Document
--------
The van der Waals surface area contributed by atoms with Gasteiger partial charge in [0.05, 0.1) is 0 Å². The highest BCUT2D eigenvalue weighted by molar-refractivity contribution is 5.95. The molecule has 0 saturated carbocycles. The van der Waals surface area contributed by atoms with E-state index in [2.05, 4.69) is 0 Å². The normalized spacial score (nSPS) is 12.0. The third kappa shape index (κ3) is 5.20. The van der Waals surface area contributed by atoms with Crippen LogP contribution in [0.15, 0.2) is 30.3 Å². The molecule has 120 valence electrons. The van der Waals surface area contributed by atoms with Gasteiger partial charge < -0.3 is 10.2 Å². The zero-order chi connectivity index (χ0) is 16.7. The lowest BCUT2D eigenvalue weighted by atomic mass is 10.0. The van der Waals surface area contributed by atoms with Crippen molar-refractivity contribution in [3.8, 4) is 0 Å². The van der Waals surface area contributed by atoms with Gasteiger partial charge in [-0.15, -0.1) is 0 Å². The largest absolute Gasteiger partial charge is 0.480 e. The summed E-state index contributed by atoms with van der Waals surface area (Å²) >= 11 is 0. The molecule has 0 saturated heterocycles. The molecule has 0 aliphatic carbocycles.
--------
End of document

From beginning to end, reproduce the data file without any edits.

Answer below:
The van der Waals surface area contributed by atoms with Gasteiger partial charge in [0.05, 0.1) is 0 Å². The highest BCUT2D eigenvalue weighted by molar-refractivity contribution is 5.95. The molecule has 0 saturated carbocycles. The van der Waals surface area contributed by atoms with E-state index in [2.05, 4.69) is 0 Å². The normalized spacial score (nSPS) is 12.0. The third kappa shape index (κ3) is 5.20. The van der Waals surface area contributed by atoms with Crippen LogP contribution in [0.15, 0.2) is 30.3 Å². The molecule has 120 valence electrons. The van der Waals surface area contributed by atoms with Gasteiger partial charge < -0.3 is 10.2 Å². The zero-order chi connectivity index (χ0) is 16.7. The lowest BCUT2D eigenvalue weighted by atomic mass is 10.0. The van der Waals surface area contributed by atoms with Crippen molar-refractivity contribution in [3.8, 4) is 0 Å². The van der Waals surface area contributed by atoms with Gasteiger partial charge in [-0.15, -0.1) is 0 Å². The largest absolute Gasteiger partial charge is 0.480 e. The summed E-state index contributed by atoms with van der Waals surface area (Å²) >= 11 is 0. The molecule has 0 saturated heterocycles. The molecule has 0 aliphatic carbocycles.